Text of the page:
The resume of David Machemer, a Benton Harbor resident who attended Central Michigan University, boasts more than 1,000 victories as a minor league manager for such organizations as the San Francisco Giants, Baltimore Orioles, and Montreal Expos.
Machemer, whose minor league service isn’t pension creditable, is also one of 607 men currently not receiving an MLB pension.
Machemer doesn’t receive a traditional pension because the rules for receiving ones changed over the 1980 Memorial Day Weekend. Machemer and the other men do not get pensions because they didn’t accrue four years of service credit. That was what ballplayers who played between 1947 – 1979 needed to be eligible for the pension plan.
Instead, as of April 2011, for every 43 game days of service a man accrued on an active MLB roster, he gets $625, up to the maximum amount of $10,000. And that payment is before taxes are taken out.
What’s more, the payment cannot be passed on to a surviving spouse or designated beneficiary. So none of Machemer’s loved ones, such as his wife, Marcia Ann, or grandson, Harrison, will receive that payment when he dies.
By comparison, post-1980 players only need 43 game days of service on an active roster to get a pension.
During his playing career with the California Angels and hometown Detroit Tigers, Machemer, who turns 71-years-old in May, collected 11 hits, including two doubles and one home run, and scored 14 runs in only 48 plate appearances.
These days, those statistics would be enough for Machemer to receive a pension. What makes this so unseemly is that the national pastime is doing very well financially. The average salary is $3.7 million and the 25th man on the bench makes $575,500.
Unfortunately, the union representing current players, the Major League Baseball Players Association (MLBPA) has been loath to divvy up anymore of the collective pie. Even though one post-1980 player recently told me the union’s players’ and welfare fund is valued at north of $4.5 billion, MLBPA Executive Director Tony Clark – a former Tigers All-Star — has never commented about these non-vested retirees, many of whom are filing for bankruptcy at advanced ages, having banks foreclose on their homes and are so sickly and poor that they cannot afford adequate health care coverage.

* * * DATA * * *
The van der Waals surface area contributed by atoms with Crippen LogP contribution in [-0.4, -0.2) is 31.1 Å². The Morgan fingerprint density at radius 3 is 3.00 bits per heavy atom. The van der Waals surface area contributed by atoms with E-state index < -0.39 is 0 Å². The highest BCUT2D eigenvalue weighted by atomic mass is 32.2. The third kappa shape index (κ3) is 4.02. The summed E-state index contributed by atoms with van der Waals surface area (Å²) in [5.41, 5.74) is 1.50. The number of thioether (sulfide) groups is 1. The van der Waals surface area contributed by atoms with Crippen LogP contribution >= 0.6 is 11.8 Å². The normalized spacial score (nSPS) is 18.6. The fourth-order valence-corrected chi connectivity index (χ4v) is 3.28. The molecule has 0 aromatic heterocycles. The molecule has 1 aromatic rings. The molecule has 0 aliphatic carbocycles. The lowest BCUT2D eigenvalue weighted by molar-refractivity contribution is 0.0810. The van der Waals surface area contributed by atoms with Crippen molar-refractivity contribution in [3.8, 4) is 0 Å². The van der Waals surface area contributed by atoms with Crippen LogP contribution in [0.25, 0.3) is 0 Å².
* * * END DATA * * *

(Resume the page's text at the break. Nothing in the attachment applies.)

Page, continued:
In my opinion, Machemer and all the other men are being shortchanged by a sport that can afford to do more for them. Just increase the bone that is being thrown these men to $10,000 a year. Are MLB Commissioner Rob Manfred and Clark suggesting they can’t afford to pay these men more? Given the economics of the sport, $6.07 million is chump change.
Just look at the free-agent contracts recently agreed to by new Tigers Javier Baez and Eduardo Rodriguez: Baez and Rodriguez agreed to, respectively, a six-year, $140 million contract and a five-year, $77 million deal to play for the Tigers.
Don’t these players think they owe some gratitude to the men like Machemer? They were the men who walked the picket lines, went without paychecks, and endured labor stoppages all so free agency could occur in the first place.
Clark knows this better than anyone — he inked free-agent deals with the Arizona Diamondbacks, the San Diego Padres, the Mets, and the New York Yankees following his time in Detroit.
Newspaperman Heywood Campbell Broun once wrote that sports “doesn’t build character, it reveals it.”
What does that say about the folks running MLB and the union?
A freelance writer, Douglas J. Gladstone is the author of “A Bitter Cup of Coffee; How MLB & The Players Association Threw 874 Retirees a Curve. “
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